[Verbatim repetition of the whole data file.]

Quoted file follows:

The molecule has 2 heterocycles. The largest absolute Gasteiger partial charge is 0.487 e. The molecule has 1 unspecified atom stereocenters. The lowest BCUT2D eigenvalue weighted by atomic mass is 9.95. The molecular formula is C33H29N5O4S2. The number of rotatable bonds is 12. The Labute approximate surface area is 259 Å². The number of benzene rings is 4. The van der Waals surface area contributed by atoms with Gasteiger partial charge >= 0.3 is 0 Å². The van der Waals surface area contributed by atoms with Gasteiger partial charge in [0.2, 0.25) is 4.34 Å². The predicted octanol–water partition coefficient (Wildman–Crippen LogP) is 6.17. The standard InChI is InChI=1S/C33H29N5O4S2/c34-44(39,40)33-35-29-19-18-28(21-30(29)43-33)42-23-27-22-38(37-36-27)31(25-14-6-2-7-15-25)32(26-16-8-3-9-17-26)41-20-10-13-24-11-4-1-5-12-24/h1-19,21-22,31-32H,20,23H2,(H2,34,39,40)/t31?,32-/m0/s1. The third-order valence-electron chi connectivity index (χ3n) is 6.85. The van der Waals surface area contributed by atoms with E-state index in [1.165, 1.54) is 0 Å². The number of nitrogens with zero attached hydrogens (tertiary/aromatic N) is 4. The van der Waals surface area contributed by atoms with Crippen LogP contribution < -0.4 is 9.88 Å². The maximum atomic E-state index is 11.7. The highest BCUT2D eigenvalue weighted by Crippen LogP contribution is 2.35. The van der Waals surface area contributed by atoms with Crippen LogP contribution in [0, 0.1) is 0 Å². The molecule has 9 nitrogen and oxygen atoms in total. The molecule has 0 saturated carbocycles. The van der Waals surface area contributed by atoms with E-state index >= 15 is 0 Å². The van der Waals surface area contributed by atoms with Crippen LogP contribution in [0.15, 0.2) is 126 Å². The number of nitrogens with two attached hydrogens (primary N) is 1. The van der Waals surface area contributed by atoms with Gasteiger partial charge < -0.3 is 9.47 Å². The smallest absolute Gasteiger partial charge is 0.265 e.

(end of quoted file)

The molecule has 2 heterocycles. The largest absolute Gasteiger partial charge is 0.487 e. The molecule has 1 unspecified atom stereocenters. The lowest BCUT2D eigenvalue weighted by atomic mass is 9.95. The molecular formula is C33H29N5O4S2. The number of rotatable bonds is 12. The Labute approximate surface area is 259 Å². The number of benzene rings is 4. The van der Waals surface area contributed by atoms with Gasteiger partial charge >= 0.3 is 0 Å². The van der Waals surface area contributed by atoms with Gasteiger partial charge in [0.2, 0.25) is 4.34 Å². The predicted octanol–water partition coefficient (Wildman–Crippen LogP) is 6.17. The standard InChI is InChI=1S/C33H29N5O4S2/c34-44(39,40)33-35-29-19-18-28(21-30(29)43-33)42-23-27-22-38(37-36-27)31(25-14-6-2-7-15-25)32(26-16-8-3-9-17-26)41-20-10-13-24-11-4-1-5-12-24/h1-19,21-22,31-32H,20,23H2,(H2,34,39,40)/t31?,32-/m0/s1. The third-order valence-electron chi connectivity index (χ3n) is 6.85. The van der Waals surface area contributed by atoms with E-state index in [1.165, 1.54) is 0 Å². The number of nitrogens with zero attached hydrogens (tertiary/aromatic N) is 4. The van der Waals surface area contributed by atoms with Crippen LogP contribution < -0.4 is 9.88 Å². The maximum atomic E-state index is 11.7. The highest BCUT2D eigenvalue weighted by Crippen LogP contribution is 2.35. The van der Waals surface area contributed by atoms with Crippen LogP contribution in [0, 0.1) is 0 Å². The molecule has 9 nitrogen and oxygen atoms in total. The molecule has 0 saturated carbocycles. The van der Waals surface area contributed by atoms with E-state index >= 15 is 0 Å². The van der Waals surface area contributed by atoms with Crippen LogP contribution in [0.15, 0.2) is 126 Å². The number of nitrogens with two attached hydrogens (primary N) is 1. The van der Waals surface area contributed by atoms with Gasteiger partial charge < -0.3 is 9.47 Å². The smallest absolute Gasteiger partial charge is 0.265 e.